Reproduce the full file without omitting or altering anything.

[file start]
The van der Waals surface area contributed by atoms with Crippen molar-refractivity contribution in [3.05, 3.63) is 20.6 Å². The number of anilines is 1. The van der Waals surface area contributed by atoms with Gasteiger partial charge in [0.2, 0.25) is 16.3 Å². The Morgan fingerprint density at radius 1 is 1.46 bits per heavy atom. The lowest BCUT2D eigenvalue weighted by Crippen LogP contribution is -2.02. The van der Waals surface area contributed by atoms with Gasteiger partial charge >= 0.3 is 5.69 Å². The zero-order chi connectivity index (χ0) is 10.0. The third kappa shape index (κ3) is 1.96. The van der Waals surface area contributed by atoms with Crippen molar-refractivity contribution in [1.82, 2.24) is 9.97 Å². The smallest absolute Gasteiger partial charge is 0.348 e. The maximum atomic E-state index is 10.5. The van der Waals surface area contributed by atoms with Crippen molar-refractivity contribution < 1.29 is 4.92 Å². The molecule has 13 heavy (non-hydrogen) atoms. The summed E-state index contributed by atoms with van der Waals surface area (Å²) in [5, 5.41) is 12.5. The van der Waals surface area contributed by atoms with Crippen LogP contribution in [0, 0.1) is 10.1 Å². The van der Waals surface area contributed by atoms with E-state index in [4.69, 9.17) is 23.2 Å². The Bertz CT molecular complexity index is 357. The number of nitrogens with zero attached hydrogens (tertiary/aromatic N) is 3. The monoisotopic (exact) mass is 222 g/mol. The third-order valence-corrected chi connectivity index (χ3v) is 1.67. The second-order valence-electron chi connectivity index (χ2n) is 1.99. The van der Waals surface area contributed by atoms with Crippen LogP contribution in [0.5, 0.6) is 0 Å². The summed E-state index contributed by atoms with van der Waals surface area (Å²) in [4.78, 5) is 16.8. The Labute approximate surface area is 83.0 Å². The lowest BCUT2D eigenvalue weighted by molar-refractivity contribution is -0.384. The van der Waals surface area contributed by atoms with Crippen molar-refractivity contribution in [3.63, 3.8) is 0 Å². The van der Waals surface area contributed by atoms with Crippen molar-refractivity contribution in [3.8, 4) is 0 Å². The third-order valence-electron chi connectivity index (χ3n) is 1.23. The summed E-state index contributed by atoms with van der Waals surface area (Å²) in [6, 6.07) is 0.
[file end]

The van der Waals surface area contributed by atoms with Crippen molar-refractivity contribution in [3.05, 3.63) is 20.6 Å². The number of anilines is 1. The van der Waals surface area contributed by atoms with Gasteiger partial charge in [0.2, 0.25) is 16.3 Å². The Morgan fingerprint density at radius 1 is 1.46 bits per heavy atom. The lowest BCUT2D eigenvalue weighted by Crippen LogP contribution is -2.02. The van der Waals surface area contributed by atoms with Gasteiger partial charge >= 0.3 is 5.69 Å². The zero-order chi connectivity index (χ0) is 10.0. The third kappa shape index (κ3) is 1.96. The van der Waals surface area contributed by atoms with Crippen molar-refractivity contribution in [1.82, 2.24) is 9.97 Å². The smallest absolute Gasteiger partial charge is 0.348 e. The maximum atomic E-state index is 10.5. The van der Waals surface area contributed by atoms with Crippen molar-refractivity contribution < 1.29 is 4.92 Å². The molecule has 13 heavy (non-hydrogen) atoms. The summed E-state index contributed by atoms with van der Waals surface area (Å²) in [5, 5.41) is 12.5. The van der Waals surface area contributed by atoms with Crippen LogP contribution in [0, 0.1) is 10.1 Å². The van der Waals surface area contributed by atoms with E-state index in [4.69, 9.17) is 23.2 Å². The Bertz CT molecular complexity index is 357. The number of nitrogens with zero attached hydrogens (tertiary/aromatic N) is 3. The monoisotopic (exact) mass is 222 g/mol. The third-order valence-corrected chi connectivity index (χ3v) is 1.67. The second-order valence-electron chi connectivity index (χ2n) is 1.99. The van der Waals surface area contributed by atoms with Crippen LogP contribution in [0.5, 0.6) is 0 Å². The summed E-state index contributed by atoms with van der Waals surface area (Å²) in [4.78, 5) is 16.8. The Labute approximate surface area is 83.0 Å². The lowest BCUT2D eigenvalue weighted by molar-refractivity contribution is -0.384. The van der Waals surface area contributed by atoms with Crippen molar-refractivity contribution in [3.63, 3.8) is 0 Å². The van der Waals surface area contributed by atoms with Crippen molar-refractivity contribution in [3.8, 4) is 0 Å². The third-order valence-electron chi connectivity index (χ3n) is 1.23. The summed E-state index contributed by atoms with van der Waals surface area (Å²) in [6, 6.07) is 0.